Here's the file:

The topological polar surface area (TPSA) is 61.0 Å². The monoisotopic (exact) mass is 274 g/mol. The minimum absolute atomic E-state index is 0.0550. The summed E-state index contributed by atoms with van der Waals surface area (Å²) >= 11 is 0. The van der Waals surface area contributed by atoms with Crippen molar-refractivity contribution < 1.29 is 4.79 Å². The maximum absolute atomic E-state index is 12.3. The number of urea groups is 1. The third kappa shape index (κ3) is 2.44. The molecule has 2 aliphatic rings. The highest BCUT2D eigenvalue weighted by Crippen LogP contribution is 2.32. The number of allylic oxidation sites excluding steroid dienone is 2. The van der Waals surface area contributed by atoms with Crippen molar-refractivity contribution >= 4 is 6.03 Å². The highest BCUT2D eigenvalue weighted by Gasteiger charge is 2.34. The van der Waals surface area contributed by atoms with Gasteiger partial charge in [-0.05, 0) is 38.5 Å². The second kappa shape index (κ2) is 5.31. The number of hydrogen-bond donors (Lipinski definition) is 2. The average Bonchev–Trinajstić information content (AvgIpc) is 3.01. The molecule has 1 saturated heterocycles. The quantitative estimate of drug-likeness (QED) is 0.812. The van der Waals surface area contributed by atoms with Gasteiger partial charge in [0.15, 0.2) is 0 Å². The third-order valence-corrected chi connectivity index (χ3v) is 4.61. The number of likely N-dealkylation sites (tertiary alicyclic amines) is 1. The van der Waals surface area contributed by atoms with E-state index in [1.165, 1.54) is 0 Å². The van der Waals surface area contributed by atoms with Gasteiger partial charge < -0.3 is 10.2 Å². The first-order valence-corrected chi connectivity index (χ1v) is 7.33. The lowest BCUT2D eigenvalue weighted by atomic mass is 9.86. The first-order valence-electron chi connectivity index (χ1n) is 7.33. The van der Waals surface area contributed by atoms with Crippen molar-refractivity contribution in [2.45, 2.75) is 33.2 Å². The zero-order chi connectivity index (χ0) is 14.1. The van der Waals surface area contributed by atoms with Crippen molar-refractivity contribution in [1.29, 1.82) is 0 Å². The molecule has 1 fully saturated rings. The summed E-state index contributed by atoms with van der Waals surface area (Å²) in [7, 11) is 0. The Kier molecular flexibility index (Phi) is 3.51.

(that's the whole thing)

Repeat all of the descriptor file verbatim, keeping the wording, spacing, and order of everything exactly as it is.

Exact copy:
The topological polar surface area (TPSA) is 61.0 Å². The monoisotopic (exact) mass is 274 g/mol. The minimum absolute atomic E-state index is 0.0550. The summed E-state index contributed by atoms with van der Waals surface area (Å²) >= 11 is 0. The van der Waals surface area contributed by atoms with Crippen molar-refractivity contribution < 1.29 is 4.79 Å². The maximum absolute atomic E-state index is 12.3. The number of urea groups is 1. The third kappa shape index (κ3) is 2.44. The molecule has 2 aliphatic rings. The highest BCUT2D eigenvalue weighted by Crippen LogP contribution is 2.32. The number of allylic oxidation sites excluding steroid dienone is 2. The van der Waals surface area contributed by atoms with Crippen molar-refractivity contribution >= 4 is 6.03 Å². The highest BCUT2D eigenvalue weighted by Gasteiger charge is 2.34. The van der Waals surface area contributed by atoms with Gasteiger partial charge in [-0.05, 0) is 38.5 Å². The second kappa shape index (κ2) is 5.31. The number of hydrogen-bond donors (Lipinski definition) is 2. The average Bonchev–Trinajstić information content (AvgIpc) is 3.01. The molecule has 1 saturated heterocycles. The quantitative estimate of drug-likeness (QED) is 0.812. The van der Waals surface area contributed by atoms with Gasteiger partial charge in [0.15, 0.2) is 0 Å². The third-order valence-corrected chi connectivity index (χ3v) is 4.61. The number of likely N-dealkylation sites (tertiary alicyclic amines) is 1. The van der Waals surface area contributed by atoms with E-state index in [1.165, 1.54) is 0 Å². The van der Waals surface area contributed by atoms with Gasteiger partial charge < -0.3 is 10.2 Å². The first-order valence-corrected chi connectivity index (χ1v) is 7.33. The lowest BCUT2D eigenvalue weighted by atomic mass is 9.86. The first-order valence-electron chi connectivity index (χ1n) is 7.33. The van der Waals surface area contributed by atoms with Crippen molar-refractivity contribution in [2.45, 2.75) is 33.2 Å². The zero-order chi connectivity index (χ0) is 14.1. The van der Waals surface area contributed by atoms with Crippen molar-refractivity contribution in [1.29, 1.82) is 0 Å². The molecule has 1 fully saturated rings. The summed E-state index contributed by atoms with van der Waals surface area (Å²) in [7, 11) is 0. The Kier molecular flexibility index (Phi) is 3.51.